When You Don't Know What You're Good At

So what? Early career choices are not permanent decisions

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“But I don’t know what I am really good at yet.”

If I had a nickel for every time I've heard that, I’d have a big pile of nickels.

I have a couple of ideas to share with you, if this is how you think—or it's what your own son or daughter says.

First, so what? Who says you have to know what you are good at when you are 21? I think James Michener said everything you do before you are 40 is just practice anyway.

The point is, early career choices are not permanent decisions, even though they may feel like they are today. It is OK to change your mind, pursue something different, learn a new skill, and adapt. In other words, be flexible and aware of the world and your part in it.

Some people believe once they hit middle age (what is that now? 50?) that their life’s work is set in stone. That they have to pay for past decisions good or bad. Far from it—the world is full of older people who only found their true life’s passion at a later time.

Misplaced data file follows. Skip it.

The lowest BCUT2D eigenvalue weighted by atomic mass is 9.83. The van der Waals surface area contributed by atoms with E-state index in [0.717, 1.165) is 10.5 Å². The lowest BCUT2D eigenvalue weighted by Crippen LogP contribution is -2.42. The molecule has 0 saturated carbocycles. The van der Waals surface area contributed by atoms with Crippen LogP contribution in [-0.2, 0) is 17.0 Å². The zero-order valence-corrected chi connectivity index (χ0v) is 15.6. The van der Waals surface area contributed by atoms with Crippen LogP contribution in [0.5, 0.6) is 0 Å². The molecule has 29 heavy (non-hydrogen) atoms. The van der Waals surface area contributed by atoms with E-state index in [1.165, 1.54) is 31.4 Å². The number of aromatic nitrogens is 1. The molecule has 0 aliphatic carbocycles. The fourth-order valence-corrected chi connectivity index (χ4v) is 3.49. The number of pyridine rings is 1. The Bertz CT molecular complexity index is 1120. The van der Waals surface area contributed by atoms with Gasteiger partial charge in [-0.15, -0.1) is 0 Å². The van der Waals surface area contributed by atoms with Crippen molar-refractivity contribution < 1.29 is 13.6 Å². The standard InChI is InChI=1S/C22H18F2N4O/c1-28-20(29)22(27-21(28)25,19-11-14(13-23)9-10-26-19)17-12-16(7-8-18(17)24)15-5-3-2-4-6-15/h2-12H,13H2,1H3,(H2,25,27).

Next, try a bunch of things. These days, it is easy to have a side job, a part-time thing. Use these spare hours to develop a new skill, or attitude, or money-making venture. I believe that soon all of us will have several income-producing jobs (we must in fact), so get that small Web site up and going, develop your eBay business storefront—almost anything can help you find your passion.

Here is the last thing: Even if you fail at something and find that you really hate it—that is OK. After all, many times you have to eliminate things you really think looked promising that ultimately prove not to be.

G.L. Hoffman is a serial entrepreneuer and venture investor/operator/incubator/mentor. Two of his companies have traveled the entire success path from the garage to IPO. Currently, he is chairman of JobDig, and his blog can be found at WhatWouldDadSay.com or at JobDig.com.

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